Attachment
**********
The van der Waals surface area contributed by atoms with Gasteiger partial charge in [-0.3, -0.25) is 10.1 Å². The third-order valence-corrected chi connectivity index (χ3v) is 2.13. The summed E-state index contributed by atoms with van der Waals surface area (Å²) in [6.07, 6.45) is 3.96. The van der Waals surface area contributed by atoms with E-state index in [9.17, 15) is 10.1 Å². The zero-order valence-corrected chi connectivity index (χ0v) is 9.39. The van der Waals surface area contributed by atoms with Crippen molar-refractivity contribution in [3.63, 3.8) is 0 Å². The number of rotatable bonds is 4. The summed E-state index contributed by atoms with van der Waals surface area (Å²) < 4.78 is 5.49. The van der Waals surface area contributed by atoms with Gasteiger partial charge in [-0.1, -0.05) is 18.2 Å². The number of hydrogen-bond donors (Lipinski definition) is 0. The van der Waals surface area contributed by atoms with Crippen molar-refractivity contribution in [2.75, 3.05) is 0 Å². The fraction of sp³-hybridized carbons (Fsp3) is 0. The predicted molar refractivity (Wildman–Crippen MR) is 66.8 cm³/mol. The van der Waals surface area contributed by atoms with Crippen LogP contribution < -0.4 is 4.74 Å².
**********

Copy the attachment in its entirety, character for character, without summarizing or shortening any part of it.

The van der Waals surface area contributed by atoms with Gasteiger partial charge in [-0.3, -0.25) is 10.1 Å². The third-order valence-corrected chi connectivity index (χ3v) is 2.13. The summed E-state index contributed by atoms with van der Waals surface area (Å²) in [6.07, 6.45) is 3.96. The van der Waals surface area contributed by atoms with E-state index in [9.17, 15) is 10.1 Å². The zero-order valence-corrected chi connectivity index (χ0v) is 9.39. The van der Waals surface area contributed by atoms with Crippen molar-refractivity contribution in [3.63, 3.8) is 0 Å². The number of rotatable bonds is 4. The summed E-state index contributed by atoms with van der Waals surface area (Å²) < 4.78 is 5.49. The van der Waals surface area contributed by atoms with Gasteiger partial charge in [-0.1, -0.05) is 18.2 Å². The number of hydrogen-bond donors (Lipinski definition) is 0. The van der Waals surface area contributed by atoms with Crippen molar-refractivity contribution in [2.75, 3.05) is 0 Å². The fraction of sp³-hybridized carbons (Fsp3) is 0. The predicted molar refractivity (Wildman–Crippen MR) is 66.8 cm³/mol. The van der Waals surface area contributed by atoms with Crippen LogP contribution < -0.4 is 4.74 Å².